The Legend of the Poinsettia and The Night of Las Posadas are just two of Tomie dePaola's many worthy books. (I do avoid his Strega Nona books; I've always felt a little strange about reading my children a book about a friendly witch even if she doesn't use magic at Christmastime.)

The Little Drummer Boy I have this book in a small paperback version rescued from my own childhood and I love it. Keats is a masterful illustrator and of course the song itself is a wonderful reminder of how we should gladly bring the gifts we have been given back to Christ's service.

Christmas in the Barn This is, I think, my favorite of the Margaret Wise Brown Christmas books. I haven't actually seen this new version. The one at our library is illustrated by Barbara Cooney, one of my favorite illustrators, so it is my preferred version.

The Huron Carol Father Jean de Brebeuf was a missionary serving the Huron Indians in the 1600s. This carol is his retelling of Christ's birth, beautifully illustrated by Frances Tyrrell. I especially appreciate the music and verses printed at the end, along with a note on Father Brefeuf.

We also have a book of lots of carols along with brief descriptions and histories for each of them. First Son in particular enjoys this book and asks us to sing them for him. Being the abysmal singer I am (I apologize if you ever sit near me at church), I prefer to put on a CD that has the song for him, but I do what I can.

Just in case you were wondering, we read Christmas books year-round, though I am going to try to read them more during Advent and the Christmas season than we usually do.

Monday, November 24, 2008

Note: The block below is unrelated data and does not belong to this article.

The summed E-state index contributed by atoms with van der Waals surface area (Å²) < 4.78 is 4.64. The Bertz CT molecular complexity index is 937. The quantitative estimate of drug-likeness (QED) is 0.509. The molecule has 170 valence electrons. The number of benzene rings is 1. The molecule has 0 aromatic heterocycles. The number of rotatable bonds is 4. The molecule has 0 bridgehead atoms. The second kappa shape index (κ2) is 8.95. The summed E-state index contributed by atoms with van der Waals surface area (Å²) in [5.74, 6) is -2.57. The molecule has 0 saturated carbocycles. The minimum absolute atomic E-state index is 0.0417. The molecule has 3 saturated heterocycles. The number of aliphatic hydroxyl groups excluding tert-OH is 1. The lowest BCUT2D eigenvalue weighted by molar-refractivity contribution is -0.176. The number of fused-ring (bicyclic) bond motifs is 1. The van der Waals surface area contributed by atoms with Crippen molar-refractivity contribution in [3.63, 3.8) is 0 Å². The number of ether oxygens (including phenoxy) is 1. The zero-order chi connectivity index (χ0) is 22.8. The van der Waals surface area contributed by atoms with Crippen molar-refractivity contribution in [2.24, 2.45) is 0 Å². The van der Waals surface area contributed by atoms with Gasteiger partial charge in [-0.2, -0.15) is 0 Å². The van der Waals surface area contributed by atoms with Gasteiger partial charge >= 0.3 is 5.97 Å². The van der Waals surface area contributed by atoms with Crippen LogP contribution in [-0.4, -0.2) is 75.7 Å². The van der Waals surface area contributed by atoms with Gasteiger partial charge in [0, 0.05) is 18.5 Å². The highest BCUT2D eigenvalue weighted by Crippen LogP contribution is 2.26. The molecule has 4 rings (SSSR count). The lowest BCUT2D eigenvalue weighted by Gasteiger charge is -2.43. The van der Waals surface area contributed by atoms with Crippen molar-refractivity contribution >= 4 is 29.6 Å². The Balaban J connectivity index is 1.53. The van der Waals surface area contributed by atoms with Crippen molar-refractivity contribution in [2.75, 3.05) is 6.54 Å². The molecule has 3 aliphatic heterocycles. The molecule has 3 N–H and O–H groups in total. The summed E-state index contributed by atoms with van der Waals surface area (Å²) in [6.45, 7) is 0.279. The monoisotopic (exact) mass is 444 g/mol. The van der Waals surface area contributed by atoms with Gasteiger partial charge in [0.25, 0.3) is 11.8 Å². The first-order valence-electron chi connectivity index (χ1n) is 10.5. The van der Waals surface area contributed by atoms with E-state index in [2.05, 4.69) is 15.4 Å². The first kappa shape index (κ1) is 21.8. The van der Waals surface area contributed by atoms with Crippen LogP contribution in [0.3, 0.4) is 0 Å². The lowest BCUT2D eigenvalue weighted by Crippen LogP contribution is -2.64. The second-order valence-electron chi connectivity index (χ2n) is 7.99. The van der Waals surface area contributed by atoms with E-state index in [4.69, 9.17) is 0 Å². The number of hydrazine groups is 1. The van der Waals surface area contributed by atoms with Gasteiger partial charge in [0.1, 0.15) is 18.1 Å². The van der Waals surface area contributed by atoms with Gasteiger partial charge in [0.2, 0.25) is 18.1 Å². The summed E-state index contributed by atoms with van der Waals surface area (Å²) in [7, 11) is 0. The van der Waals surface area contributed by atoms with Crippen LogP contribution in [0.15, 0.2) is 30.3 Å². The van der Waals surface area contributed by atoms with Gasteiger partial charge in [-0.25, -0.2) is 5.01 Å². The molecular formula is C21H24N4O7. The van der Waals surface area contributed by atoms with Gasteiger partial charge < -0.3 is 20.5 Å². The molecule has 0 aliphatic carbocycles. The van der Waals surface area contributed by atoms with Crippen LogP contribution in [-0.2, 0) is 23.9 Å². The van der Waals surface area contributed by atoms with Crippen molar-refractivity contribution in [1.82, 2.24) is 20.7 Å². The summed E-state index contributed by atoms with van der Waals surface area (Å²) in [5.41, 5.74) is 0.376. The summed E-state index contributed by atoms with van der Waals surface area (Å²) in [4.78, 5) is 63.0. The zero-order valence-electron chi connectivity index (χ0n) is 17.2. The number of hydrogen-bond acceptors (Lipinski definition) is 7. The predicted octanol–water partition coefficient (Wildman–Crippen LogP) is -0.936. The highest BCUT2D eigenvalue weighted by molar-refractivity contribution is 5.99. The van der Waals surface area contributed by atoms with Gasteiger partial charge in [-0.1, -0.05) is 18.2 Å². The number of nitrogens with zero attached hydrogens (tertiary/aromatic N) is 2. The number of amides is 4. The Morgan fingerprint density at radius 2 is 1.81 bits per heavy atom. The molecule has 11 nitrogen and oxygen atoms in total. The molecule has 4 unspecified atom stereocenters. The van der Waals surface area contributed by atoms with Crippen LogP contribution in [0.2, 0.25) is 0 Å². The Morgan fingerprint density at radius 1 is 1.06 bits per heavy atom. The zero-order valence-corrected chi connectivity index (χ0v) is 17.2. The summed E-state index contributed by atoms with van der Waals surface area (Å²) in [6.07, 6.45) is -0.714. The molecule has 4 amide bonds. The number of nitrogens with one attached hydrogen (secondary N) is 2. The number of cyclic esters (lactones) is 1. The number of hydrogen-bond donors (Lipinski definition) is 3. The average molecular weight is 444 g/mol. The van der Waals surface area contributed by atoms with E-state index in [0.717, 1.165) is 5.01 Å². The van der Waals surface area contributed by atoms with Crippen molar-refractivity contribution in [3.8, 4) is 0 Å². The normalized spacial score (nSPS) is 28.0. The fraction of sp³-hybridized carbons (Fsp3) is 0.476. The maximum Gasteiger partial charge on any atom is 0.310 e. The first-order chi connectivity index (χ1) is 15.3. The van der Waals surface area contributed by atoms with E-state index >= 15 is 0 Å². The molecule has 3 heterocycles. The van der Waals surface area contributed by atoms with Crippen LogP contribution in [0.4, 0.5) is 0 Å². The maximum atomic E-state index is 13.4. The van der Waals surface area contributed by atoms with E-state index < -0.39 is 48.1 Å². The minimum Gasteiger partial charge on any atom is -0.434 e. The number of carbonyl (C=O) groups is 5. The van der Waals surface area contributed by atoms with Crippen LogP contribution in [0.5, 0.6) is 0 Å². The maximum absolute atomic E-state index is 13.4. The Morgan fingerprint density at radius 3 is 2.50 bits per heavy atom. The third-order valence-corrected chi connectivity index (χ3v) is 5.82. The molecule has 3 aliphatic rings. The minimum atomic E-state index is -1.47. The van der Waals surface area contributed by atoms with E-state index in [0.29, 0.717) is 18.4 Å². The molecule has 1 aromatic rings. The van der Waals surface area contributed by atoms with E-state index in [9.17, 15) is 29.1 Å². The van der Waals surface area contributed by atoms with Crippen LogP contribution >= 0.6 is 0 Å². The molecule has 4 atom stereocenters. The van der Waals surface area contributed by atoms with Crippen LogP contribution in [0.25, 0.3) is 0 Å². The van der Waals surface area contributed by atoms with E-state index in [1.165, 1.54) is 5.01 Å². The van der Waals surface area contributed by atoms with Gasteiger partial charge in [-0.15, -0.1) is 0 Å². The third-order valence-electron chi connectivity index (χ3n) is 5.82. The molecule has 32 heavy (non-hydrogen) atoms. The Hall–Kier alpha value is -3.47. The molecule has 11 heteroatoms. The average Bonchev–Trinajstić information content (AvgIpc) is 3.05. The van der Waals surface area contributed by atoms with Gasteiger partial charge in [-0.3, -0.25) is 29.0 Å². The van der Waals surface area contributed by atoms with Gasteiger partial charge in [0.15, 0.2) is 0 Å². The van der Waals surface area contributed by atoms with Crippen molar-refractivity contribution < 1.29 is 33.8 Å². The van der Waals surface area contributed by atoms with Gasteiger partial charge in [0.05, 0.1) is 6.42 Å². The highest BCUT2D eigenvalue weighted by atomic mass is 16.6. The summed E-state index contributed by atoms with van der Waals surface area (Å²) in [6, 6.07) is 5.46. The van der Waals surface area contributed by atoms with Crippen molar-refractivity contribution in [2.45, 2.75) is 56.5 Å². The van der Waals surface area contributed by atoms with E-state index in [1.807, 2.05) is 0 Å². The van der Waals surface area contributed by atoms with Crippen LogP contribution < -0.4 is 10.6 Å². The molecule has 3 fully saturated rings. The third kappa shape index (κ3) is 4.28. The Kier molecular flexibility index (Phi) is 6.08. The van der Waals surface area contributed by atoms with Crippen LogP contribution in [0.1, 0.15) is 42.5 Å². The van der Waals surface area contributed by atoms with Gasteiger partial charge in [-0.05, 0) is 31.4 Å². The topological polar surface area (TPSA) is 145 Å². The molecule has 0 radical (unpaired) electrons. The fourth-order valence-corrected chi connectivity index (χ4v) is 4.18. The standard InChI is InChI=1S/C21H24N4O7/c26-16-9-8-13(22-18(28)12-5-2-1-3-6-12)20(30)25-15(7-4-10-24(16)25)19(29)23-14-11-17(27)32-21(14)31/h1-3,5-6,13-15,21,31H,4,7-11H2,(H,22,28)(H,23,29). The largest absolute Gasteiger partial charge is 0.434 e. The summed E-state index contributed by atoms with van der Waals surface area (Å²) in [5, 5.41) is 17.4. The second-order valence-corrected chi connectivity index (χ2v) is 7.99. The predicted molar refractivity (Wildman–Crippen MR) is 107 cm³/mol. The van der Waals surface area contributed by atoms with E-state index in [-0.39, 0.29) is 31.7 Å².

Loving God and Others

I was thrilled to receive this book for my second review for The Catholic Company. I was eager to learn more about Mother Teresa and to make a connection with my own life.

I know it's taken a long time for me to write this review. Partly that was due to the chaos that was our life when it arrived. (Chaos seems to be a theme around here. The first review took forever because the book arrived the day Second Daughter was born. This one arrived right after we closed on the house. Hopefully my life settles down a bit now. Oh wait...maybe after the holidays.) A large part of the delay, however, was how much time I spent reading the book. I found myself rereading sections because they were so thought-provoking. I needed to make sure I was concentrating on what I was reading (a difficult task with a preschooler, a toddler and an infant, even when they're asleep because then I'm just as exhausted).

Early on, Father Langford encourages us not just to admire Mother Teresa, but to learn from her and apply those lessons in our own lives, right where we are. As he says, no one in the world is exactly positioned to meet the people we meet each day. There's no need to go off to India, or even an inner city. There are people yearning for light all around us. For me, this was great encouragement, not just to really see the people around me and meet their needs, but to take the time to become more like Christ, just as Mother Teresa did. It's so easy to think it's too hard or too time consuming. Father Langford provides concrete steps, including some guided meditations, to help us on our journey.